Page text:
I‘ve recently been playing pathologic 2 for the first time and so far I think it’s been doing a fine job addressing some difficult serious subjects though its mechanics and not just through the overt narrative.

If I had any modding expertise I would be adding Miyamoto's hospital handshakes ending to Goldeneye.

Yes the cinema-imitative strand of “serious” games is some real dumb dogshit.

@Moon#11451 this is a great example of a game that enmeshes a player in its themes/narrative/mechanics/audiovisuals to an incredibly effective degree, such that you get a real text-configurative experience, like being heavily engrossed in a novel or film. That kind of close connection, at least in my opinion.

Too bad the interviewer declined to get miyamoto's thoughts re Pathologic 2. I'll send him an email.


@shane#11438 some mechanic that makes the whole thing entirely stupid

There's some interesting writing about the experience and meaning of I guess what you might call the "post game content" of Gone Home.


warning: long ass braniac essay

I found this part interesting: “That said, I try to insure [sic] that nothing I make wastes the players’ time by having them do things that aren’t productive or creative.”

I wonder where the desire to show all those god darned placards everywhere comes from. I guess they've reduced that compulsion but that has struck me as a Very Nintendo thing, maybe it's not a Very Miyamoto thing though. What he says certainly goes against the "did you know you can press A to read signs" kind of thing.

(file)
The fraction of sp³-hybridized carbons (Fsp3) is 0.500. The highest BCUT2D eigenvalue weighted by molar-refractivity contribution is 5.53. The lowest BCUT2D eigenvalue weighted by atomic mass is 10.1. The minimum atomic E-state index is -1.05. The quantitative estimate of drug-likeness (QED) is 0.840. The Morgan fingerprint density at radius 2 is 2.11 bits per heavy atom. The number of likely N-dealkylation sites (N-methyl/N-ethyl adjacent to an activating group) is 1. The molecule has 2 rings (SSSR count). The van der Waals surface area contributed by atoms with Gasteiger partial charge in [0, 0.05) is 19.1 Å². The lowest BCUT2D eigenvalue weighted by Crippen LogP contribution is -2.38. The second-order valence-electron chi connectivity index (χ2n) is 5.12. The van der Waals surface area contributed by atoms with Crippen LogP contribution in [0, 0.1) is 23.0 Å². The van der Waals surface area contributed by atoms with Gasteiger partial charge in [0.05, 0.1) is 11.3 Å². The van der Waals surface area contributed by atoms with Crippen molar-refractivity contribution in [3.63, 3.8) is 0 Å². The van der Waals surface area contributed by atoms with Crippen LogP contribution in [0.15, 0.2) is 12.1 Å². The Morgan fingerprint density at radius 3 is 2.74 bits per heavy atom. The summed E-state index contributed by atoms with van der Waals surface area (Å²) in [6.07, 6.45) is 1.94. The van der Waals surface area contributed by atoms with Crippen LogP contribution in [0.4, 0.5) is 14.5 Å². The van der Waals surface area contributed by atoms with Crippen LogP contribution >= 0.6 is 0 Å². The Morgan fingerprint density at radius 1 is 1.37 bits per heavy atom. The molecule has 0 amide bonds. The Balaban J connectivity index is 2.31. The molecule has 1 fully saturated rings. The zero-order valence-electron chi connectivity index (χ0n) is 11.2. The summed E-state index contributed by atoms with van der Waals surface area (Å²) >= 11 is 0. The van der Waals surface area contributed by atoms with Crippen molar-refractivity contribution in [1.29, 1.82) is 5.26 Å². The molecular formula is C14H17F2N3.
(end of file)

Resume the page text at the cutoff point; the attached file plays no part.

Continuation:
As for the grief thing, I agree that passive media is better suited to it, and games that try to make me feel sad are often presumptuous or come off as pretentious and other unsavory pre-words, and feel manipulative in a way that movies don't always. I think you can create much more complex emotions in games and throw grief or sadness into the mix though, and come out pretty well. It's not something I'm particularly interested in putting forward in my games but I am interested in that kind of "staring into the middle distance for a while" emotion.

Ultimately this interview made me want to read an interview/discussion between miyamoto and other game designers. Get him and yasuhara in a room, or yoot saito, or even swery. Or me heh heh (sunglasses face). that would be an interview for a different audience of course, but I'd love for someone to have the opportunity to really dig in there with this guy.

Sidenote: I asked simon parkin and he said the new yorker's house style is to change "ensure" to "insure" for some wild reason. what the heck!! the "focussed" thing is them too. I find this upsetting!!


In-house style guides for legacy media can be so frustrating! The New Yorker uses up-style capitalization for titles of things, except for short words; so we get The Legend of Zelda. But short words are capitalized when they‘re verbs, as in There Will Be Blood. And there’s often weird Britishisms, as you noted. I wonder what the expected life span of a print media copy editor is?